I’ve nearly reached the end of the road of Boro’s finest strikers, with only Bernie Slaven to write about. Yes we’ve had Ravanelli, Ricard, Boksic, Yakubu, Viduka and Hasselbaink but if one adds all their Boro goals together, they wouldn’t match Brian Clough’s total, so I won’t be reviewing that sextet because none of them were with Boro for any length of time.


ReplyQuote
jarkko
Member
Joined: 2 years ago
Posts: 1298
 

@ken I look forward to Bernie article (they are as good as any on newspapers, Ken).

As a defender I have even played against Bernie once in April 2015. Must admit I was quite useless against him. He turned around with the ball on his feet so sharply and quick. And he enjoyed still scoring - every goal like at Holgate. My team lost 12-3 I think.

And Bernie has been on the media since his playing days. A good mate of Gary Parkinson and his family. A top chap for helping people out, our Bernie. 

He has two dogs that he takes out to the moors near Roseberry Topping.

I have a CD with all goals scored by Bernie.

Up the Boro!

This post was modified 2 years ago by jarkko

ReplyQuote
Martin Bellamy
Member
Joined: 2 years ago
Posts: 582
 
Posted by: @ken

Of all Boro players who have hit hard times, the historical stories that have touched my heart the most have been those of Wilf Mannion and David Armstrong. The former was born in the wrong age, today he would have been a multimillionaire. I used to bump into him in Roseberry Square, Redcar as we both bought our morning papers. He used to ask after my father, utterly confused as I’m fairly certain he was confusing my father with someone else as my father had been killed in a car crash many years ago, and he wouldn’t have known me at all. I used to think at the time that he might also be suffering from dementia.

As for Spike, he showed no bitterness towards the likes of Gareth Bale on earning that huge contract with Real Madrid, or his first wife whose solicitor left him with less than half of his assets, but that ankle injury must have left him so traumatised and in such pain that his ambitions of staying in football in some capacity were torn to shreds. Even players with less than half the talent of Wilf and Spike need never work again once they retire. 

I’ve nearly reached the end of the road of Boro’s finest strikers, with only Bernie Slaven to write about. Yes we’ve had Ravanelli, Ricard, Boksic, Yakubu, Viduka and Hasselbaink but if one adds all their Boro goals together, they wouldn’t match Brian Clough’s total, so I won’t be reviewing that sextet because none of them were with Boro for any length of time.

I used to live next door but one to Spike’s first wife after they split up. Having read his autobiography he really does feel bitter towards her, but any settlement she received was her legal right I guess, and not the fault of her solicitor, who was just doing his job. I’m sure there are two sides to this story. 


ReplyQuote
Ken Smith
Mr
Joined: 2 years ago
Posts: 1768
Topic starter  

BERNIE JOSEPH SLAVEN 1985/93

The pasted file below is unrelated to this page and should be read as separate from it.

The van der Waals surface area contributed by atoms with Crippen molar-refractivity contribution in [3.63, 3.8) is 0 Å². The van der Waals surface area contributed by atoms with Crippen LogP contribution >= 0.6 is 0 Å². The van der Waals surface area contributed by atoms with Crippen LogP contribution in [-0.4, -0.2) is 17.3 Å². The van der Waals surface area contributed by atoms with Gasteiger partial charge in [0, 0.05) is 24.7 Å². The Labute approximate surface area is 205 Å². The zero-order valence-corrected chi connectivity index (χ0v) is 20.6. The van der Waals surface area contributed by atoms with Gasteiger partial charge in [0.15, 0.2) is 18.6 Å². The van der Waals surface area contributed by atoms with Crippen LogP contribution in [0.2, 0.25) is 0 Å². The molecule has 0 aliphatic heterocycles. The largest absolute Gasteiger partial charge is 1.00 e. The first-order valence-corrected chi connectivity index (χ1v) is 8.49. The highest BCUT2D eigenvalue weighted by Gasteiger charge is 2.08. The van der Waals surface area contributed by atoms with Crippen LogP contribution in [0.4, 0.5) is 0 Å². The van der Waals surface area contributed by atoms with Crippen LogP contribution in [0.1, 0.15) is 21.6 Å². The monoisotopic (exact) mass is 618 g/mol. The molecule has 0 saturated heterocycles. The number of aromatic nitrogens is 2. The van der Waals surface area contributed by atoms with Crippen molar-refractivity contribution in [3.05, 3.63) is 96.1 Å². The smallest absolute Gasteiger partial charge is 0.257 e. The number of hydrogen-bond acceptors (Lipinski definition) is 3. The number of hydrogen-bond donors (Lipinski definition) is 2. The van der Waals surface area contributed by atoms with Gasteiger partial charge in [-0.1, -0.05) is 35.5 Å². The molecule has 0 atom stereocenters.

Bernie Slaven was born in Paisley, Renfrewshire in November 1960, but spent most of his early life living in nearby Glasgow. He played for several Scottish youth clubs before signing for Greenock Morton in 1981 yet scoring only a single goal for the club in 21 appearances. Two years later he played a couple of games for Airdrieonions and the Dumfries club Queen of the South. His big break came when he signed for the Coatbridge club named Albion Rovers. He stayed there for two seasons scoring 31 goals in 43 appearances and also in the 1984/85 campaign he became the highest scorer in the Scottish Football League. However the pay was so poor that he needed to supplement his income by working as a corporation gardener and felt the need to play for a more ambitious club so asked for a transfer which was refused, so he refused to play for the club anymore, but felt thwarted when the club put a fee of £40,000 on his head, a considerable amount for most Scottish clubs at that time. With no agent he was aided by a ‘Scottish Post’ reporter in writing a CV for him and circulated it to 54 clubs. The only club that answered his CV was Boro who invited him for a two week trial. He impressed Willie Maddren and eventually Boro paid the Coatbridge club £25,000 for his transfer.

He made his debut at Elland Road in a 0-1 defeat to Leeds United in October 1985, and a week later scored on his home debut in a 1-1 draw with Bradford City. He scored 9 goals in 33 appearances but was unable to prevent Boro being relegated to the the Third Division. Worse than that, Maddren was sacked to be replaced by Bruce Rioch as Boro manager and the club went into liquidation. We all know the story how Boro were saved from expulsion, so I needn’t go into that, suffice to say that one of Slaven’s  closest friends was another newcomer making his debut that season, Gary Pallister. Rioch and most of the players stayed at Boro and Slaven found himself in a twin partnership with Archie Stevens up front. As we know Boro were rarely outside the top three and gained promotion in second place with a final unbeaten run of 13 matches 10 of which were won, with Slaven scoring 21 goals in all competitions and Stephens scoring 18.